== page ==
Ocwen Financial Services (OCN) is sitting on more than $1.8 billion in total capital, leaving the nonbank with a lot of spending power.

After recent meetings with William Erbey, chairman of Ocwen, and the newly appointed CFO, Michael Bourque, Compass Point Trading & Research said, “Ocwen has often mentioned it would consider expanding its business outside of distressed mortgage servicing and into businesses where it believes it can sustain a ‘sustainable competitive advantage.’”

“We believe the company is close to announcing it will be expanding into another area beyond mortgage servicing, such as title insurance or other consumer servicing. How it takes shape remains to be seen, but we would expect the new initiatives to be announced by 2Q14 earnings,” Compass Point added.   

Previously, HousingWire reported that most nonbank financial companies operating in the mortgage space have significantly higher levels of tangible capital and lower risk-weighted assets than insured depository institutions.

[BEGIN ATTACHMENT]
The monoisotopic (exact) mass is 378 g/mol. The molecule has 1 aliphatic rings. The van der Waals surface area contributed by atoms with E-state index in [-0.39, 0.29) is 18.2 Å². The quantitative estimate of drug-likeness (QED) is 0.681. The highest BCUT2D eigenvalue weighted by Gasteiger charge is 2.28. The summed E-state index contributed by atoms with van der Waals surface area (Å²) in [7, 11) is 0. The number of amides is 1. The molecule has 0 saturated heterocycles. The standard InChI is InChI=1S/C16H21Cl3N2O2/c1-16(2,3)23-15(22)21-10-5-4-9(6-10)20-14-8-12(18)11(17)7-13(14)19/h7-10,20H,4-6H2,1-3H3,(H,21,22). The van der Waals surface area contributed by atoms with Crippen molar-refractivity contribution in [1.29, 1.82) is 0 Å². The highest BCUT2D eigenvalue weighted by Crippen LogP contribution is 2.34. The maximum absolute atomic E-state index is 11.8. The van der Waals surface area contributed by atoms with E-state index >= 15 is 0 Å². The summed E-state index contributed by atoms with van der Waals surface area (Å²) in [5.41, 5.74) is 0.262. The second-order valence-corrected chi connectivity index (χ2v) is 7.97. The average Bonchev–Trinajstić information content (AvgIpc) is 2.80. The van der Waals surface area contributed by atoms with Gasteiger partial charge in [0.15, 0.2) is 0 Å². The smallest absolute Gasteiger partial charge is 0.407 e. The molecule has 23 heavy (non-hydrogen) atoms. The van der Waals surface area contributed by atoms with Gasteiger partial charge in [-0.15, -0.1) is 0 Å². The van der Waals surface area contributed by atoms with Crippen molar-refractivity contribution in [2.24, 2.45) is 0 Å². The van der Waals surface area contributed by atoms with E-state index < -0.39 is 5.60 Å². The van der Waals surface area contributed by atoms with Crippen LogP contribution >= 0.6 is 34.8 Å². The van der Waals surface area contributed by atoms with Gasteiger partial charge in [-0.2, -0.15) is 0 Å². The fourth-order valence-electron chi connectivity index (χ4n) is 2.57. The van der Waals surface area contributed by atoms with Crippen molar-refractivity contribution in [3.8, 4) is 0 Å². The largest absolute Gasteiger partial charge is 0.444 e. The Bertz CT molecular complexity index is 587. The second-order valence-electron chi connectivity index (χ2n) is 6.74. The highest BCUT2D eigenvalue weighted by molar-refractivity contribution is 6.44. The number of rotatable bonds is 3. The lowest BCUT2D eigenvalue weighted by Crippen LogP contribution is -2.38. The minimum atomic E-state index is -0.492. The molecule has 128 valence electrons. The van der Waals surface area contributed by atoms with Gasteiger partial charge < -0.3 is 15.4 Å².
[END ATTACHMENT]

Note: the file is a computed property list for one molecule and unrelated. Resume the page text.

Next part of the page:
However, right now Ocwen said it has little desire to make a major acquisition given equity market valuations are elevated at this point in the cycle, in addition to its deal with Wells Fargo (WFC) on indefinite hold.  

Compass Point said it reiterated its buy rating and $43 price target on Ocwen. This is based on the expectation of earnings per share growth over the long-term as the moratorium on material bulk servicing acquisitions is lifted and the company utilizes its significant cash flow generation to either buyback stock or make accretive acquisitions.

But first Ocwen has to get over a few financial hurdles and is likely to see increased expenses due to compliance with the National Mortgage Settlement and the new CFPB servicing rules in the near-term.  

As a result, Compass Point adjusted Ocwen’s second-quarter earnings per share to 80 cents per share from 84 cents per share, FY14E EPS to $3.29 from $3.42 and FY15E EPS to $4.65 from $4.80 to take into account some of the near-term expense headwinds and slightly lower origination volumes.